You can write on an ant's genitals how much I know about martial arts or martial arts in film, so with that in mind, I'm the wrong person to review and analyze Circle of Iron right off the bat. If I needed an introduction to martial arts on film, perhaps I should've went directly to the films of the genre's master Bruce Lee or even the contemporary works of Thailand-born director Tony Jaa rather than a film directed by the same man who was the cinematographer for Annie. Or, perhaps to evoke more drastic sentiment, the relationship between me and Circle of Iron was never meant to be.
This is a tedious spectacle, glitz with some really strong cinematography (go figure, given Moore's history) but some seriously bad acting, and surprisingly unremarkable fight scenes. The film revolves around martial arts fighters who are competing to challenge Zetan (Christopher Lee), a wizard who posses a special book of untold power of enlightenment that houses all the wisdom of the world. Cord (Jeff Cooper) is a brash, arrogant man who winds up defeating all of those before Zetan, yet is disqualified for fighting dirty one too many times. Nonetheless, he winds up following the tournament's winner Morthond (Anthony de Longis), who is also searching for Zetan. Together, the two can hopefully indulge in the winner's wisdom and also find a greater purpose for themselves outside of fighting.
There's also a recurring character played by David Carradine, a blind flute-player that turns up quite frequently during their trip. Along the way, we also see character actors like Eli Wallach playing a man stewing in a cauldron of oil in the middle of the desert in hopes to dissolve the lower half of his body in order to nullify all sexual arousal and urges in order to experience enlightenment. The scene begs religious interpretation I'm sure you can subscribe for yourself.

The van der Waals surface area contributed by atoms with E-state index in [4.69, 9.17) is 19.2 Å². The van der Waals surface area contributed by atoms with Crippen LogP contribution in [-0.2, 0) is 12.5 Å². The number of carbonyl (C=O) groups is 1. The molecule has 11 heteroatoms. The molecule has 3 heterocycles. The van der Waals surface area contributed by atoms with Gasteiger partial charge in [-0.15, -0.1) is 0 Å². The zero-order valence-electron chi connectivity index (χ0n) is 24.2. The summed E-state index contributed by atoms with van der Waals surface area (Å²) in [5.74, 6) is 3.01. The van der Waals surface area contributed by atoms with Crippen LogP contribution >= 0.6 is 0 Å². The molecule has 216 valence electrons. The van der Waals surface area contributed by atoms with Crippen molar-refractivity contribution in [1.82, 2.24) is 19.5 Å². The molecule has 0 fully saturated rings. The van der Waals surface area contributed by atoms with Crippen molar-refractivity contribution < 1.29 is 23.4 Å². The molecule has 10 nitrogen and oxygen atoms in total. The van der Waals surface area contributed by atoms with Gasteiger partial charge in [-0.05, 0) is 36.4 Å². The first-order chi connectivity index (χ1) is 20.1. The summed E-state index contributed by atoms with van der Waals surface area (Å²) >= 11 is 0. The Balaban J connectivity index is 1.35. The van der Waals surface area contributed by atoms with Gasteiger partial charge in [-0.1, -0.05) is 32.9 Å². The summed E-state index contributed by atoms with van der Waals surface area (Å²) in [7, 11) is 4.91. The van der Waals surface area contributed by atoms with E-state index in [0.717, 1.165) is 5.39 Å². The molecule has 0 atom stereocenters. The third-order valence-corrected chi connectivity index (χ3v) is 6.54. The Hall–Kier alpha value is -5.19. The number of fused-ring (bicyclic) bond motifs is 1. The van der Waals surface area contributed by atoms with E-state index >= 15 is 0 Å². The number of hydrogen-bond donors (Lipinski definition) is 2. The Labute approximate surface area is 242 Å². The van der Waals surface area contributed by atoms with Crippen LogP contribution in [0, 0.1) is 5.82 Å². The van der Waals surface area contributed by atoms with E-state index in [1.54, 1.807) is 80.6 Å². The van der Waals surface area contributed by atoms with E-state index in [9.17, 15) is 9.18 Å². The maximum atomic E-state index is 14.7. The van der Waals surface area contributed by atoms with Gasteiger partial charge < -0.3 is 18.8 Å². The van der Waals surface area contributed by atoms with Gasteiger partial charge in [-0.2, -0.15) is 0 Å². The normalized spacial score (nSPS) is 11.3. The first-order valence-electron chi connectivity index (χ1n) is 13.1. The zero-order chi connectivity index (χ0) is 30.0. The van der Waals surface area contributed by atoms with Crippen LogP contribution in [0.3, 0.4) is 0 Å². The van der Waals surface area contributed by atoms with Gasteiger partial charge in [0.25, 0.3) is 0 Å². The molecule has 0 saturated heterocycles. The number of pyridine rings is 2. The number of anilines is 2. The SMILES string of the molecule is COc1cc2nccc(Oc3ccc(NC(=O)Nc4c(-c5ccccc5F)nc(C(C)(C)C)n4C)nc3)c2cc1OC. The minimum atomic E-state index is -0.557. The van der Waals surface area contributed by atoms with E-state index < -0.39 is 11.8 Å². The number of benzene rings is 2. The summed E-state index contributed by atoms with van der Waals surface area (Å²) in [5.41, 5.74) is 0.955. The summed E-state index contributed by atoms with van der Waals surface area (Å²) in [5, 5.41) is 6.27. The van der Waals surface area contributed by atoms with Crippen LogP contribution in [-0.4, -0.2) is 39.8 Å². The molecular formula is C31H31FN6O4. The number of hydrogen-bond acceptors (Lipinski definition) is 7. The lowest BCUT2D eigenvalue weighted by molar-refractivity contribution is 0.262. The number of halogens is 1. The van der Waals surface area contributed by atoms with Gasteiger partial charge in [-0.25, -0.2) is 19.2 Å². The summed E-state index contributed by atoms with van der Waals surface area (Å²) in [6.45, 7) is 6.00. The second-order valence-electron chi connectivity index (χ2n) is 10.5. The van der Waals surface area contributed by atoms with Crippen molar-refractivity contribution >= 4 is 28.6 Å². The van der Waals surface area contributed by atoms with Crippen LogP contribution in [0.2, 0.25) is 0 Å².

The problem with Circle of Iron is there are too many scenes like this, that either don't need an explanation or don't really warrant one. The characters in the film are fairly flat and the dialog is spouted in a wooden manner, with echo and emphasis that reminds of the voice-over narration on a CD-i video game. The look of the film saves it from becoming a totally boring affair, largely because Moore, who has had ample experience with cinematography on films of varying genres, makes the most out of a minimalist setting. He takes the stark contrasts of orange sand and ocean blue skies and makes them kiss and produce an eye-appealing visual palette, in conjunction with the film's official cinematographer Ronnie Taylor.
While Carradine, Lee, and even Wallach, for his momentary cameo, clearly give performances that incite evidence of at least a wee bit of inspiration, our two leading men, Cooper and de Longis, aren't very engaging leading men. Their chemistry is largely elevated or brought to life when one of the aforementioned men come on screen and liven things up. Other than that, it's almost a totally cold and unmoving slog.
This is especially sad after taking note of what Circle of Iron's production history was exactly. A passion project of Bruce Lee's for many years, the film wasn't completed until five years after the man's death. Lee wanted the film to be a real segway and informative piece about the idea of Zen, communicating its principles while infusing what Lee combat, martial arts, and other things that Lee loved in addition. While we'll never quite know what the master of martial arts thought of his film, I can at least state that I'd want my legacy and my beliefs touted with a lot more confidence and substance than what is found in this particular film.
Starring: Jeff Cooper, Anthony de Longis, Christopher Lee, David Carradine, and Eli Wallach. Directed by: Richard Moore.